- Embrace technology. Many older workers believe that it’s necessary to know exactly how technology works to be taken seriously in the modern digital office. Not true. Not every employee needs to know how to program, but everyone needs to know how to use technology to improve job performance. Develop a comfort level with all the technology tools at your disposal. And read all available sources of industry news including online publications and blogs so that you are fluent in current trends.
- Do what you do best. Many older works know how to be inclusive, how to negotiate, how to influence people, how to sell an idea. They have experience working in teams and often have acquired a results-driven mindset. These are not competencies from some bygone era; these are current best practices for business success. However, all that experience must be imparted to younger co-workers delicately. Adopt a coaching mentality, where you ask younger colleagues to identify problems they are facing and then—without just telling them how you solved the problem—help guide them to a solution. Don’t play the old timer that has always been there, done that.
- When seeking a job, a promotion or a raise, be strategic. When you are looking for a new opportunity, or a chance to move up, focus on job experiences that expose your flexibility, adaptability and success working and guiding teams. Highlight examples where you’ve been an agile learner, or where you’ve adapted to change, or how you contributed to business results, or how you used technology to create a specific outcome. When you tell stories, focus on more recent events and achievements; it’s not necessary to go back decades to demonstrate your wealth of experience.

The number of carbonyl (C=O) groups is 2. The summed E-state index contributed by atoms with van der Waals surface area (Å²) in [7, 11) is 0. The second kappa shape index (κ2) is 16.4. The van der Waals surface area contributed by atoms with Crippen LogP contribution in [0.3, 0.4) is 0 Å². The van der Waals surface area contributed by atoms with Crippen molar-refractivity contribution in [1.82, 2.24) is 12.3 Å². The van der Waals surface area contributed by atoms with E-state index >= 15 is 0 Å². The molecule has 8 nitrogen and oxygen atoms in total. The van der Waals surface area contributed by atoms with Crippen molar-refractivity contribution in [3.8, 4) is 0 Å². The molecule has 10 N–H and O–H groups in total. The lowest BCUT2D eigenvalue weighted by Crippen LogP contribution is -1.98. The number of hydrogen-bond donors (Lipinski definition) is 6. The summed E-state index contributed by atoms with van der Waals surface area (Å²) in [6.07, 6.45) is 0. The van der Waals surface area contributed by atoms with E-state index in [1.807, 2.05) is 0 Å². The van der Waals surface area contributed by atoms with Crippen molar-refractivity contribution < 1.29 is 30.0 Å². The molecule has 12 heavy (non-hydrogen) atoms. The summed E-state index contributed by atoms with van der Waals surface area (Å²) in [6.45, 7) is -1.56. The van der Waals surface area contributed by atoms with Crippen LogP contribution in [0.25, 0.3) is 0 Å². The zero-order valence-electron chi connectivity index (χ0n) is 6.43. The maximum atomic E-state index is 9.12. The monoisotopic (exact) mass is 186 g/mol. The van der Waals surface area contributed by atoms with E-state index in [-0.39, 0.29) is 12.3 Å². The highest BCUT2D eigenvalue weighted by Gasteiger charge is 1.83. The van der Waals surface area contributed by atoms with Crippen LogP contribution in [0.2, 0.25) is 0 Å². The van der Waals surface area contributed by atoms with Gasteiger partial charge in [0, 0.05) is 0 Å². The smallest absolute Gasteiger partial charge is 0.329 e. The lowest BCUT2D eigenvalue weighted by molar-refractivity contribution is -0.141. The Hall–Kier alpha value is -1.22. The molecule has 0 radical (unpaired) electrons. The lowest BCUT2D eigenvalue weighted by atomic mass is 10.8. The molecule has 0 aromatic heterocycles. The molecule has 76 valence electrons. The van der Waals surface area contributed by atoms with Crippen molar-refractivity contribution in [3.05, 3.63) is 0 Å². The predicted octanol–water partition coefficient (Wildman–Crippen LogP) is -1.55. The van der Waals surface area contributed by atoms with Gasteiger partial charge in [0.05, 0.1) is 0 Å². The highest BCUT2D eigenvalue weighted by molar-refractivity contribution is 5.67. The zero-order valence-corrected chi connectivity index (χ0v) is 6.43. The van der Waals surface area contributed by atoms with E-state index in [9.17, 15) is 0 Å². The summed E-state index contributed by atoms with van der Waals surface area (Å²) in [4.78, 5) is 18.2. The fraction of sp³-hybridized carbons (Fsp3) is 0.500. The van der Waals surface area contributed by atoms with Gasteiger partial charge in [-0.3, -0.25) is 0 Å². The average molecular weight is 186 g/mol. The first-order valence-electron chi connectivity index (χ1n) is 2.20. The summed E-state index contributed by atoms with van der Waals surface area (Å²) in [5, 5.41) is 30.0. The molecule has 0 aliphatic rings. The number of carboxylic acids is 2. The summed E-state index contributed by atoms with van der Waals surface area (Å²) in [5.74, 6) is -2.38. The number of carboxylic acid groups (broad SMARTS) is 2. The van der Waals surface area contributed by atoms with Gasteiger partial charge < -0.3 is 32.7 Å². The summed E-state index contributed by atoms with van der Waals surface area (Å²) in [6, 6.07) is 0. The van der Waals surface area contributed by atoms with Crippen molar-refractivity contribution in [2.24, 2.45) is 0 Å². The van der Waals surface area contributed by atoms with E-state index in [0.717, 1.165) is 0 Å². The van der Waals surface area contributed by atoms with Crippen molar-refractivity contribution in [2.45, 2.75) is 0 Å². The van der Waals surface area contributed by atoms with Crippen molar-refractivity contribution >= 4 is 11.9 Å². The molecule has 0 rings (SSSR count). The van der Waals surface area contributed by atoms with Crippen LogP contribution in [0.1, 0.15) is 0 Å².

- Don’t let your age become an issue; but if someone else makes it into one, then be prepared to speak up. It’s important to avoid making your age an issue. Even if you’re sensitive about it, try not to bring it up in the conversation, and certainly don’t be self-conscious or self-deprecating about your age. However, if you’re in a selection or promotion process, and you’re getting cues that age may be an issue, be prepared to deal with it. Make sure the people you’re talking to understand that you do not believe age is an issue. Divert the conversation back to your experience and how it is an asset, not a liability.
Every stage in life is a new experience and while you may have a lot of experience at doing a lot of things, remember that you aren’t experienced at being older. That’s a new experience and it’s going to take some time to develop the attitude and sensibilities necessary to continue achieving career goals in the later stages of your working life. Certainly well worth the time until the working world accepts age as simply another form of needed diversity.